TOKYO (AP) — A deal between Japan and the U.S. needed to move ahead with a Pacific Rim trade pact is possible by this spring, a top Japanese trade negotiator said Tuesday.
Top negotiators for the U.S.-led Trans-Pacific Partnership meet in Hawaii next week. Wendy Cutler, acting deputy U.S. trade representative, will visit Japan for talks beginning Thursday on the politically sensitive issue of dismantling protections for Japan's farm products and for U.S. autos and auto parts.
Plants would no longer be exempt from air pollution regulations when they’re starting up, shutting down or malfunctioning, under a new regulation from the Environmental Protection Agency, The Hill reports.
A series of major energy and environmental regulations will be published by federal agencies between June and August, including the Environmental Protection Agency’s rules limiting power plant carbon emissions, the Interior Department’s rule protecting streams from mountaintop removal coal mining, and the Obama administration strategy for cutting methane emissions, The Hill reports.
A group of senators - 17 Democrats and Independent Bernie Sanders - has written to Interior Secretary Sally Jewell, asking her to stop Royal Dutch Shell or anyone else from drilling in the Arctic, Reuters reports.
The reaction in Washington to this week’s oil spill off the coast of Santa Barbara has been muted, National Journal reports, despite wishes expressed by environmentalists that the incident generate backing for policies moving the country away from fossil fuels.
A website set up by Sens. James Lankford, R-Okla., and Heidi Heitkamp, D-N.D., to collect grievances about federal regulation and bureaucracy has received complaints about a wide variety of the Environmental Protection Agency’s pending regulations, E&E reports.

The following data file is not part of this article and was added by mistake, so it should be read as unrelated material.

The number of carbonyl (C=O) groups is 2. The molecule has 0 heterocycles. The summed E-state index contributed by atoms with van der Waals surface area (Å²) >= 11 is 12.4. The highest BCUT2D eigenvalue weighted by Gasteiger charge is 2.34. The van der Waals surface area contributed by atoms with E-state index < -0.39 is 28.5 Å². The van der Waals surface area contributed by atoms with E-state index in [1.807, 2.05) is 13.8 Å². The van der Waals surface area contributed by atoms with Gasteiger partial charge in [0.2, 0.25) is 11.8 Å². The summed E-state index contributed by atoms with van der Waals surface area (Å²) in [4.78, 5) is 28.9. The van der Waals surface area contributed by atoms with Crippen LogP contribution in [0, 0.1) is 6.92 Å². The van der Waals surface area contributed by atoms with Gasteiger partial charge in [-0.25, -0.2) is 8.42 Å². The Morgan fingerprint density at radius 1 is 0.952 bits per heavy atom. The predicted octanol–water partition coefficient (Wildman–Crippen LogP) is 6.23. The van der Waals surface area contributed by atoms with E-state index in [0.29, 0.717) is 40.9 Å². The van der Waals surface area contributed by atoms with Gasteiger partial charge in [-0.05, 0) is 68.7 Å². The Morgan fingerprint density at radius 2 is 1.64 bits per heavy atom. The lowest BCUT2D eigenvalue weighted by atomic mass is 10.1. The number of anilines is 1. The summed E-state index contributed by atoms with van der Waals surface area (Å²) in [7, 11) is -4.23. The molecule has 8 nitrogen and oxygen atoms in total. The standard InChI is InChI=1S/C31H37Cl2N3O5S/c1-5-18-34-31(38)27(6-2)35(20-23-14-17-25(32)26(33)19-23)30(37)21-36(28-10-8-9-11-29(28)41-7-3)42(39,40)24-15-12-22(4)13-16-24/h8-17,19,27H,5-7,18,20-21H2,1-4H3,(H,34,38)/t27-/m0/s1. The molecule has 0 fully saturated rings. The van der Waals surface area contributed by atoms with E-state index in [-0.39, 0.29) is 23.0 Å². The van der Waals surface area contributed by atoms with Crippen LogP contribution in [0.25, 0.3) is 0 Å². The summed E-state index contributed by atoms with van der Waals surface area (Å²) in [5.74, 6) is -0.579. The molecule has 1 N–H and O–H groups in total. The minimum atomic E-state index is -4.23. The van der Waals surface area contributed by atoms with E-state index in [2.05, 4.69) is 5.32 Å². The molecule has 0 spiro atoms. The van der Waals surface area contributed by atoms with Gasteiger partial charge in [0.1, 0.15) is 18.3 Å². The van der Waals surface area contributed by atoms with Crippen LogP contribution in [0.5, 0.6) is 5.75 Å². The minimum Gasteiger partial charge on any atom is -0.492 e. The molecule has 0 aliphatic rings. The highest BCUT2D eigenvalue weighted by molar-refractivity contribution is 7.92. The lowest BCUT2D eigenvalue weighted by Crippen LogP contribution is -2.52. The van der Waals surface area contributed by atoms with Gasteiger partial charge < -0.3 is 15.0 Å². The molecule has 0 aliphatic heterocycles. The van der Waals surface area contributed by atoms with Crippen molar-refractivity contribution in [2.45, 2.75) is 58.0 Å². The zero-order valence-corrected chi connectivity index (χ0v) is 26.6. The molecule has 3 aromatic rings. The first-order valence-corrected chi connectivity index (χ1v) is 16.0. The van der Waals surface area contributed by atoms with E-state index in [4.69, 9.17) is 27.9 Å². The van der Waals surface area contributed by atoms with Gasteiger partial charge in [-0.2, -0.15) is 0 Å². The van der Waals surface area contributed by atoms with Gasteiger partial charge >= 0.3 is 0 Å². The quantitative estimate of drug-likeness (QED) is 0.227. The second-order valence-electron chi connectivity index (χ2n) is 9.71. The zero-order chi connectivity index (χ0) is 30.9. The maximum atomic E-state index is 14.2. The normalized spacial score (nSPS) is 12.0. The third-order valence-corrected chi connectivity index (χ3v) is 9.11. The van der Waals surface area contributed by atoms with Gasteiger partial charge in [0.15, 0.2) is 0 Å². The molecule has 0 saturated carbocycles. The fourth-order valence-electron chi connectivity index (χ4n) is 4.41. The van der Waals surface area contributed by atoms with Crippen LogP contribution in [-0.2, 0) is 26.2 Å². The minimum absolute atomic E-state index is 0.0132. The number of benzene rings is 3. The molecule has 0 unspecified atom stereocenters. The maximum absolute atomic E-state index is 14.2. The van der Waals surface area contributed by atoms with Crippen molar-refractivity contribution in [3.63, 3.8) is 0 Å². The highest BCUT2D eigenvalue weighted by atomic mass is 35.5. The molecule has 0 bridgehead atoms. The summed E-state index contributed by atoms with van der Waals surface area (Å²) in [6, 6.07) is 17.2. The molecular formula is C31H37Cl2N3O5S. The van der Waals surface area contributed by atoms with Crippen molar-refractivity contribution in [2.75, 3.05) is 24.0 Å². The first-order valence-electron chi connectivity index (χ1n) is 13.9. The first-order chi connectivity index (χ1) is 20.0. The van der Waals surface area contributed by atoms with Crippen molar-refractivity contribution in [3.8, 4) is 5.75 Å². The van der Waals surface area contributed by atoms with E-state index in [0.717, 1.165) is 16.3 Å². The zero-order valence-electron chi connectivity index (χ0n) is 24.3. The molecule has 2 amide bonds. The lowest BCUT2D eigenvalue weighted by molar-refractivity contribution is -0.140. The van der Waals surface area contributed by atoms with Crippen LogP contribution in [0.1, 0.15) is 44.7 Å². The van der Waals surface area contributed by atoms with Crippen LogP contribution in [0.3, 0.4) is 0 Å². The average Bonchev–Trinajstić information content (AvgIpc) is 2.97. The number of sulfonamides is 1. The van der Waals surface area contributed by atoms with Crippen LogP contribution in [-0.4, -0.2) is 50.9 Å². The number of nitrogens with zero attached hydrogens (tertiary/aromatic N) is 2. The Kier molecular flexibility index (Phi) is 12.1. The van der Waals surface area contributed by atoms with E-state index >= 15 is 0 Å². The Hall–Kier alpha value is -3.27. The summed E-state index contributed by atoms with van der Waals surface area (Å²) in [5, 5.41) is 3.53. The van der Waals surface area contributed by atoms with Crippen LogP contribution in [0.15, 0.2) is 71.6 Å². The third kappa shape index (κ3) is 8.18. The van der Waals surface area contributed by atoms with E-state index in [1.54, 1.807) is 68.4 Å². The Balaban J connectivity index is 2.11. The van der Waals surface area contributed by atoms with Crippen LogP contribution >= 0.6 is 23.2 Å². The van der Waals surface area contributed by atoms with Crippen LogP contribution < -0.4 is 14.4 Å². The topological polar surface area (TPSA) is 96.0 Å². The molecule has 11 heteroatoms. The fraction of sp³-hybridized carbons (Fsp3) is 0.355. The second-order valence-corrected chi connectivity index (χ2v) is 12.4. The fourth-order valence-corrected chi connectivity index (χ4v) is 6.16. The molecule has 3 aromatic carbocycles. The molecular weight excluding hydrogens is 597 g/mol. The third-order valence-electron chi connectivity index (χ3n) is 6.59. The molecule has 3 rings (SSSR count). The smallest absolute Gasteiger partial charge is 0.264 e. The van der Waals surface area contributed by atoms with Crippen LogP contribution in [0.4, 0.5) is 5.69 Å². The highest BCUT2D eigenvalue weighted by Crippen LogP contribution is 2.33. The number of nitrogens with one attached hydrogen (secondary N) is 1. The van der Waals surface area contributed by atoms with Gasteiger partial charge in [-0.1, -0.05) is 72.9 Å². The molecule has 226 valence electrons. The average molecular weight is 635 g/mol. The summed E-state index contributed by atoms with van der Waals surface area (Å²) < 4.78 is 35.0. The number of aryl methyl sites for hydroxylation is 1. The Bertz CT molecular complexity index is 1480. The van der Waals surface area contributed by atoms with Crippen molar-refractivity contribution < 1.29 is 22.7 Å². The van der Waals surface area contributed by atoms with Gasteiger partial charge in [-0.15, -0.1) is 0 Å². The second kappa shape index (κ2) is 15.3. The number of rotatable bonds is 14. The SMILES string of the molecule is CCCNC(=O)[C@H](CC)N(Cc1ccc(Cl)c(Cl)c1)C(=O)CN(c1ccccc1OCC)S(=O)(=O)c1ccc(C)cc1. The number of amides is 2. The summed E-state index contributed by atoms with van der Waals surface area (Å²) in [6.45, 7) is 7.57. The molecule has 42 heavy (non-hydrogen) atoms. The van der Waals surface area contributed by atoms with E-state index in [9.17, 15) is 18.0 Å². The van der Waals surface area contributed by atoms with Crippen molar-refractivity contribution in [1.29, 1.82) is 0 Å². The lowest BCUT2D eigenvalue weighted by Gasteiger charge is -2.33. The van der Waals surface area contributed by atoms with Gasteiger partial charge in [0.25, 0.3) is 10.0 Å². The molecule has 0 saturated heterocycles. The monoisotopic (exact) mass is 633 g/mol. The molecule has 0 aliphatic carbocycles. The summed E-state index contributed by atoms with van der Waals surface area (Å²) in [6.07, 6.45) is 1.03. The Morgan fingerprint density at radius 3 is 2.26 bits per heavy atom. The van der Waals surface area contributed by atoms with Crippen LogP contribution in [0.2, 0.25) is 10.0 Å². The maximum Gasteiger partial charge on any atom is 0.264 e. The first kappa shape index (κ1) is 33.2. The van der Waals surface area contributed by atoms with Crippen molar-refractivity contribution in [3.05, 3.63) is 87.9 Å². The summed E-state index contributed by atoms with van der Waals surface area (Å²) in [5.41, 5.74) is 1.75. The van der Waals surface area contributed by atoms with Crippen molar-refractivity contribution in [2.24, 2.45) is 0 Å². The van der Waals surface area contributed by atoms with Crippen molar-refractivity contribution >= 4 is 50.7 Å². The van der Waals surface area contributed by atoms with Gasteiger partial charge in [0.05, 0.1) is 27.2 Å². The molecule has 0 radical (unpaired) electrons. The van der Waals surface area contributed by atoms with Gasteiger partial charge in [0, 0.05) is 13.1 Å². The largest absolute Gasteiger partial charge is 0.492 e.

Mississippi electric power cooperatives are backing away from a deal in which they would take 15 percent ownership of the Kemper County coal plant that will use carbon capture technology, because they said the power it generates would end up being too expensive, E&E reports.
A stronger dollar combined with the drop of only 1 oil rig in Baker Hughes’ weekly count sent crude prices sliding Friday. Benchmark West Texas Intermediate crude lost 1.6 percent, or $1, to settle at $59.72 a barrel on the Nymex, while in London, Brent was $1.17 , or 1.8 percent, lower, at $65.37, The Wall Street Journal reports.
Standard & Poor’s thinks oil companies that have managed to survive the slide in crude prices by borrowing more money may start running into trouble in the coming months, particularly if the price stays in the $50 range, FuelFix reports.
A new analysis concludes that wells in Mountrail and McKenzie counties in North Dakota’s Bakken Shale are productive enough to remain profitable even with oil prices around $60 a barrel, FuelFix reports.
With oil prices dramatically lower than a year ago, AAA predicts that more than 37 million people will travel more than 50 miles over the Memorial Day weekend - the most since 2005, The New York Times reports.